STOP-BANG Score for Obstructive Sleep Apnea
Note: The STOP-BANG questionnaire screens for obstructive sleep apnea (OSA) only, not central sleep apnea.
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- Clinicians may opt to modify the care of patients who are high-risk for OSA:
- Consider reducing narcotic medication doses.
- Use caution when extubating “deep” or prior to return of airway reflexes.
- Consider extended monitoring in PACU prior to discharge to an unmonitored floor.
- Consider admission to a floor with increased level of monitoring or nursing supervision.
- Patients should be counseled to bring their own CPAP machines to the hospital preoperatively if they have them.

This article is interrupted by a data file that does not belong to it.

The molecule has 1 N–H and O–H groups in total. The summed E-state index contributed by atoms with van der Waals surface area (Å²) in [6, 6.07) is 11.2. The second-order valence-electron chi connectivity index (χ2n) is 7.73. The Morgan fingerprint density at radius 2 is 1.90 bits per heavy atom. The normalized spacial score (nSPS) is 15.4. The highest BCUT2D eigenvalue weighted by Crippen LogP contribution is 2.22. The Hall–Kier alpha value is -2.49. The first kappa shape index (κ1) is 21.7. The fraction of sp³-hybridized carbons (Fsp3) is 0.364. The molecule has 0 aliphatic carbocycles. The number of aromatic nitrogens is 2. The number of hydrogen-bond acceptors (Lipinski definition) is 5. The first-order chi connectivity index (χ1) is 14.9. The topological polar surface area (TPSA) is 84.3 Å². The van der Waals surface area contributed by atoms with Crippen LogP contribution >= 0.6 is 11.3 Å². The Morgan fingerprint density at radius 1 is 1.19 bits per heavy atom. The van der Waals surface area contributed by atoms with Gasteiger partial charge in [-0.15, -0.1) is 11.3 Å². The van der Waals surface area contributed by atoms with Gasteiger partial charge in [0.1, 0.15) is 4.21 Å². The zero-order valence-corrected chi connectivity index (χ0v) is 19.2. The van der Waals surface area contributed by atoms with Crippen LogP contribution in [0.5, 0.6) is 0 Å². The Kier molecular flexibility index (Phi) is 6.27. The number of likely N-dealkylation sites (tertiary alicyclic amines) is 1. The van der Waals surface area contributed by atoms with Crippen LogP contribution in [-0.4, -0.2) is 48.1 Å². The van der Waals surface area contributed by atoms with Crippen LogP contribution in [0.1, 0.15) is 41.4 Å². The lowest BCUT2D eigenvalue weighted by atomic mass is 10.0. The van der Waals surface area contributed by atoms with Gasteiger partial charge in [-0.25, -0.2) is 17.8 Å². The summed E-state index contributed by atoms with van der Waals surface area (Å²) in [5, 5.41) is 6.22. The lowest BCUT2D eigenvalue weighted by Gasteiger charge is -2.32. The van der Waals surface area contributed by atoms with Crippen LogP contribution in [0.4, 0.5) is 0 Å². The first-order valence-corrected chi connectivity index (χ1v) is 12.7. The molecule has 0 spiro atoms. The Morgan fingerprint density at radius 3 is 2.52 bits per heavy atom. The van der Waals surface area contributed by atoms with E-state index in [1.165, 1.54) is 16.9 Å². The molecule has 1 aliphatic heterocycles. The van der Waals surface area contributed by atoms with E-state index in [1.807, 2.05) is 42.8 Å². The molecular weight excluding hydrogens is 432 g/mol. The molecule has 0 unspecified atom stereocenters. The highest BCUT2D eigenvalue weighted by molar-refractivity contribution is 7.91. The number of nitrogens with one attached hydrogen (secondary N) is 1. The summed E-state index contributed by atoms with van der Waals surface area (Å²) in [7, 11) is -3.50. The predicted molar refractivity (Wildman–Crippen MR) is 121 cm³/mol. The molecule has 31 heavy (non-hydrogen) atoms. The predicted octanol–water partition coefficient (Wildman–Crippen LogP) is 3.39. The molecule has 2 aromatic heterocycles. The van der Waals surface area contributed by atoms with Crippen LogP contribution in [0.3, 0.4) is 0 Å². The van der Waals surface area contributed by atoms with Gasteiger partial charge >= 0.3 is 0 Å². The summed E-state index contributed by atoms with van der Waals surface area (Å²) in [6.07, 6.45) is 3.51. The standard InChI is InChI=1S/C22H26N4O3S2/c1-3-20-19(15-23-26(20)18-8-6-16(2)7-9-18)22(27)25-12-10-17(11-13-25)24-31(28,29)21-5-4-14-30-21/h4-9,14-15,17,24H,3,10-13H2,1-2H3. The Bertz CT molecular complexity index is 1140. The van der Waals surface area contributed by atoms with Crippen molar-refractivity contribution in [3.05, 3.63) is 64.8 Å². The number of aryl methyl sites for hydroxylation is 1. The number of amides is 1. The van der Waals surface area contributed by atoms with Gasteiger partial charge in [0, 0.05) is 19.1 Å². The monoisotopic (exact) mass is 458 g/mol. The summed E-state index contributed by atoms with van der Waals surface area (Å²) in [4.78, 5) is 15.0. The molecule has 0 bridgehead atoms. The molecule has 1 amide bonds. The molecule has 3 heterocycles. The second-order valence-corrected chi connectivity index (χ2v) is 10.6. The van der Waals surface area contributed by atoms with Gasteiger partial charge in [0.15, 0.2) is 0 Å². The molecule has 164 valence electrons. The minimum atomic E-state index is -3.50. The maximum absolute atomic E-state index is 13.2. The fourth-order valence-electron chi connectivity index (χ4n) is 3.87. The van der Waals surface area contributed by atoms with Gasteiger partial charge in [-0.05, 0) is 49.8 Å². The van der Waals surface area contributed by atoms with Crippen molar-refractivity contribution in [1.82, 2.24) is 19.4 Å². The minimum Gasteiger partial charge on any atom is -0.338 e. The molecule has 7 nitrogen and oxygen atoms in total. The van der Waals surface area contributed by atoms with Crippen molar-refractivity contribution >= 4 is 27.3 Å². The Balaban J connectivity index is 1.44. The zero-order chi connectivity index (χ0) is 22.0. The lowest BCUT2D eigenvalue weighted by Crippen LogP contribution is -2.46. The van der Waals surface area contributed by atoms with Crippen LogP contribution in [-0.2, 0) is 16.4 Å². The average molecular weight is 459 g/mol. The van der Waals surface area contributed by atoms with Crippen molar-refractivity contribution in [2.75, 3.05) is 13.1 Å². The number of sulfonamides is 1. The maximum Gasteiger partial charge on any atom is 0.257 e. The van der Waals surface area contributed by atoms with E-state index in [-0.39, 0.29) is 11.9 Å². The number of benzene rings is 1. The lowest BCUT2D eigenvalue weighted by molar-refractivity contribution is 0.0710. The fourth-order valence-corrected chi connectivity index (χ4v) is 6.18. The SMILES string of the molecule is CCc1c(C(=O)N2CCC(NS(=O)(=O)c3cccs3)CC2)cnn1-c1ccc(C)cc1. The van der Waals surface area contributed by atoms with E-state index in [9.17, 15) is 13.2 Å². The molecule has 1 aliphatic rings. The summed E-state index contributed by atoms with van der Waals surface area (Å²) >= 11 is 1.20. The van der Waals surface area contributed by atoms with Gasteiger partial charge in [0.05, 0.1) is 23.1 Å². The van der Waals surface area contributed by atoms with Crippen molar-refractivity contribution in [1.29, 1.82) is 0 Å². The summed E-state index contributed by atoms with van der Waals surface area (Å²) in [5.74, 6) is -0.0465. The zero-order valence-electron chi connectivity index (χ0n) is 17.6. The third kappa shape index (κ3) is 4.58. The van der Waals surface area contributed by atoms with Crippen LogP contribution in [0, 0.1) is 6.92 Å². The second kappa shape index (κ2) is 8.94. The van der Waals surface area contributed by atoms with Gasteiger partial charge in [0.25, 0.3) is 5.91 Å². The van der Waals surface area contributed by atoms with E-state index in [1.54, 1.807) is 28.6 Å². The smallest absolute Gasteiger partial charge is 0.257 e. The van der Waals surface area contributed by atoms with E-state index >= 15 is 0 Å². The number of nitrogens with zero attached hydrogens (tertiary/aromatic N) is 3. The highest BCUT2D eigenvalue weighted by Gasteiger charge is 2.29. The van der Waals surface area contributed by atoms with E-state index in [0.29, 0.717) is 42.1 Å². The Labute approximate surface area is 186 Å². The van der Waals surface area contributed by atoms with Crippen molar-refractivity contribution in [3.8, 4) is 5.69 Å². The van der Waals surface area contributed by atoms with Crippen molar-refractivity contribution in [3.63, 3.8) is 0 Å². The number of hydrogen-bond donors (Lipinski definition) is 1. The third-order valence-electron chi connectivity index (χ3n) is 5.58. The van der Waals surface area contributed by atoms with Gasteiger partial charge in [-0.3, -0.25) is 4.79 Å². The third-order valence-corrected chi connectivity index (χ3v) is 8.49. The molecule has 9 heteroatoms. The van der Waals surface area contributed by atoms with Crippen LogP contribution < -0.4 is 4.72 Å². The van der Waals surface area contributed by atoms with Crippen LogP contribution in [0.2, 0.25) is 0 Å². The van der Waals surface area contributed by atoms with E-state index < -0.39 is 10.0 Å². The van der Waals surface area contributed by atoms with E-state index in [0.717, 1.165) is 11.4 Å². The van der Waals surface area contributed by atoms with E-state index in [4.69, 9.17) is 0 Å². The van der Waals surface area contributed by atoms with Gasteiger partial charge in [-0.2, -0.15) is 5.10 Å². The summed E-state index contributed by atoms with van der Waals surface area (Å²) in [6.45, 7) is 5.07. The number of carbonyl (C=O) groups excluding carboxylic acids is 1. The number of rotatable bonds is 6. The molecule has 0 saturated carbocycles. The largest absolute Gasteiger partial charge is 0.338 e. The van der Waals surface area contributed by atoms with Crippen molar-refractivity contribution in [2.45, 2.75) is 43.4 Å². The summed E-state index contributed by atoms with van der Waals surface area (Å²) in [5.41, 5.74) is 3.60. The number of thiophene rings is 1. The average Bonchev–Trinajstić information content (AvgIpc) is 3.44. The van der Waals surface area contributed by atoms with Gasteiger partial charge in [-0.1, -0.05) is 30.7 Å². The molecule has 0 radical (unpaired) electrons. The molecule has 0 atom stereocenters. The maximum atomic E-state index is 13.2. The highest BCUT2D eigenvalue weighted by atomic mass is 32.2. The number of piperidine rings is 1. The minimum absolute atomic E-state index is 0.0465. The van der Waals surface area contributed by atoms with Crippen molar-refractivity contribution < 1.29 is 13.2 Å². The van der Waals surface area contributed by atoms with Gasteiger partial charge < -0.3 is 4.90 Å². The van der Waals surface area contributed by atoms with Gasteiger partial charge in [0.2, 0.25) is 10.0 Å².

- PAP (positive airway pressure) machines should be available in the PACU (post anesthesia care unit) or on the floor for patients who are high-risk for OSA.
- Following the perioperative period (or prior to if identified in a preoperative clinic), patients that screen as high-risk for OSA (obstructive sleep apnea) should have formal polysomnography to receive a definitive diagnosis.
- OSA (obstructive sleep apnea) is due to a mechanical obstruction of the upper airway resulting in diminished breathing (hypopnea = narrowing) or elimination of breathing (apnea = collapse and obliteration).
- The gold standard for OSA diagnosis is polysomnography.
- CPAP (continuous positive airway pressure) is the first-line treatment of OSA and is very effective in stenting open the upper airway, but patient compliance is poor.
- Matthew J. Meyer, MD